The X-Trail is one of those cars that you could be forgiven for not remembering that it exists. The first version was launched in 2001 with little fanfare, and through the years, the model subsequently faded into the automotive background, barely gaining any attention as it became Nissan’s forgotten child of sorts, at least here anyway, where the market for a big, slightly-more-dirt-biased SUV is morbidly small.
Along the way, the X-Trail went from tough off-roader to a more road-biased machine (didn’t we tell you categorising these things is tricky?). At the Frankfurt Motor Show last year, Nissan unveiled the all-new third-generation X-Trail, which served to remind all of us that, yes, this car is still around.This time round though, Nissan has opted to revamp the car completely in the hopes that it can make a bigger impression on people.
And on the face of it, it looks like it just might have a chance since it’s become even more car like than before. For one, the X-Trail has grown, and evolved from a utilitarian-style off-roader, into a more practical seven-seater family SUV. The overall styling is less chunky, and somewhat more car-like now, being curvier and sleeker than before. The front end especially mimics its Qashqai crossover cousin, which is a pretty decent looker in itself, while the rear bears a more upright SUV style, with hints of the Lexus RX in its taillight treatment, perhaps.
As mentioned, the X-Trail is now a seven-seater, although Nissan admits that the rearmost bench is only really suitable for small children, given that rear legroom is pretty limited back there.
In a sense it does fill the place of the previous Qashqai+2 model in Nissan’s line-up, although if you really want to ferry seven in comfort, you should really consider a full size MPV. Aside from that though, overall interior space is decent for five up, although the portals for the second row are rather tight.
The X-Trail is also pretty well-kitted out for a family SUV too, with stuff such as a panoramic sunroof, all-around view cameras and automatic tailgate all adding to the practicality. The cupholders are even chilled, so that your drinks remain cool on long journeys, which is extremely handy when you’re travelling with the family. So as a car to live with everyday, the X-Trail is more than up to the task.
And that character extends to its drive too, with the X-Trail excelling in the refinement stakes. On the move, the car is supremely quiet, with barely any noise making it into the cabin if you’re trundling along normally. Only when you prod the throttle and want to get a move on does the X-Trail raise any sign of protest, with the 2.0-litre 144bhp engine, along with the CVT gearbox, emanating a noticable whine when pushed. The car is not exactly underpowered by any means, but it lets you know clearly how it wants to be treated, i.e. gently.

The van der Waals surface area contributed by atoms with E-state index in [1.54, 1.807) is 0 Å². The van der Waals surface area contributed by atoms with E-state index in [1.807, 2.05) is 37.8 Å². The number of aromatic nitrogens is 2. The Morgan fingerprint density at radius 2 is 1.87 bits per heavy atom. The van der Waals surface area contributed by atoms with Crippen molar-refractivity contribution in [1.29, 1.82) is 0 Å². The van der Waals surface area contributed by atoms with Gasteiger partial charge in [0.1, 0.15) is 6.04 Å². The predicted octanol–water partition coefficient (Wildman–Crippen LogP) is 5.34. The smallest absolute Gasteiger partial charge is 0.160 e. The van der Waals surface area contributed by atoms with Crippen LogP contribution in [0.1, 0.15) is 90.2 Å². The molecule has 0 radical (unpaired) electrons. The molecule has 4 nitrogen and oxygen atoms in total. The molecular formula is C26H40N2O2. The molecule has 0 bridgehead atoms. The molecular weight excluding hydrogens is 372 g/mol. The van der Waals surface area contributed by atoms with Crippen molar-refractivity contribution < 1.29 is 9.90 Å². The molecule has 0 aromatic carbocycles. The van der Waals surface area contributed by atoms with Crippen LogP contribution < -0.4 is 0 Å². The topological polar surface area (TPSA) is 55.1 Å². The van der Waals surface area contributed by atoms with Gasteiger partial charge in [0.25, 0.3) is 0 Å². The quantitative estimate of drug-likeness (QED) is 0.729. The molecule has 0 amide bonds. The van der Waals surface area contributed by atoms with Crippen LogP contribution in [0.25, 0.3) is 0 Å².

Aside from that, the X-Trail is a pretty competent all-rounder to drive, offering a reasonably pliant ride with capable handling. There is some body roll, as is to be expected from a car of this type, but otherwise the X-Trail holds its line well, thanks to its selectable all-wheel-drive system which you can either switch on or off permanently, or leave it to its own devices to determine the best combination of power to send to each wheel pair.
Crossover-type SUVs are now hugely popular in today’s world, and Nissan has been wise to completely revamp the X-Trail to better suit consumer needs. It does have the draw of having a last row of seats, however impractical they actually are, and its all-round refinement is among the best in its class, so perhaps this time round, the X-Trail could leave a greater impression on the public’s mind than its predecessors.
NEED TO KNOW
Engine 1,997cc, 16V, inline 4
Power 144bhp at 6000rpm
Torque 200Nm at 4400rpm
Gearbox Continuously Variable Transmission (CVT)
Top Speed 180km/h
0-100kmh 12.1 seconds
Fuel efficiency 7.5L/100km
Price $149,800 with COE
Also Consider: Mitsubishi Outlander, Honda CR-V, Toyota RAV4